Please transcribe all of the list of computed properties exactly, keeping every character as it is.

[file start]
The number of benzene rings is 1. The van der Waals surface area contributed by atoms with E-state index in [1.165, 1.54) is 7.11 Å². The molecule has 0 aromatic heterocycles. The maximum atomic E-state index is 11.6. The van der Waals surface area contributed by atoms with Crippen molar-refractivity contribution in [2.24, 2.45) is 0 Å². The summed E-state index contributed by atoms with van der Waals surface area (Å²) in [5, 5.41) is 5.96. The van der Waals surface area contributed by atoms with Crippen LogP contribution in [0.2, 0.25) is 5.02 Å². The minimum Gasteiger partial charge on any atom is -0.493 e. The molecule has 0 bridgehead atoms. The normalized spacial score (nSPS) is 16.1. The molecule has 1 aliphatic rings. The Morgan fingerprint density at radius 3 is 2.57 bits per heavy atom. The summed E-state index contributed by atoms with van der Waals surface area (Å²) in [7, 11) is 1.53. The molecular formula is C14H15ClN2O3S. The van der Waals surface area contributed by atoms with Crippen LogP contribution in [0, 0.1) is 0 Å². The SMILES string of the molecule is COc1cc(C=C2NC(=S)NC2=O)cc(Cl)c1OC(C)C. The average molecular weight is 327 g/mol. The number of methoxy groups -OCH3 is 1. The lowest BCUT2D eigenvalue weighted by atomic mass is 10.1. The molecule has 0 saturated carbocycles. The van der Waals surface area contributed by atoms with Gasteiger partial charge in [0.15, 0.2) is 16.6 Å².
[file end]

The number of benzene rings is 1. The van der Waals surface area contributed by atoms with E-state index in [1.165, 1.54) is 7.11 Å². The molecule has 0 aromatic heterocycles. The maximum atomic E-state index is 11.6. The van der Waals surface area contributed by atoms with Crippen molar-refractivity contribution in [2.24, 2.45) is 0 Å². The summed E-state index contributed by atoms with van der Waals surface area (Å²) in [5, 5.41) is 5.96. The van der Waals surface area contributed by atoms with Crippen LogP contribution in [0.2, 0.25) is 5.02 Å². The minimum Gasteiger partial charge on any atom is -0.493 e. The molecule has 0 bridgehead atoms. The normalized spacial score (nSPS) is 16.1. The molecule has 1 aliphatic rings. The Morgan fingerprint density at radius 3 is 2.57 bits per heavy atom. The summed E-state index contributed by atoms with van der Waals surface area (Å²) in [7, 11) is 1.53. The molecular formula is C14H15ClN2O3S. The van der Waals surface area contributed by atoms with Crippen LogP contribution in [0, 0.1) is 0 Å². The SMILES string of the molecule is COc1cc(C=C2NC(=S)NC2=O)cc(Cl)c1OC(C)C. The average molecular weight is 327 g/mol. The number of methoxy groups -OCH3 is 1. The lowest BCUT2D eigenvalue weighted by atomic mass is 10.1. The molecule has 0 saturated carbocycles. The van der Waals surface area contributed by atoms with Gasteiger partial charge in [0.15, 0.2) is 16.6 Å².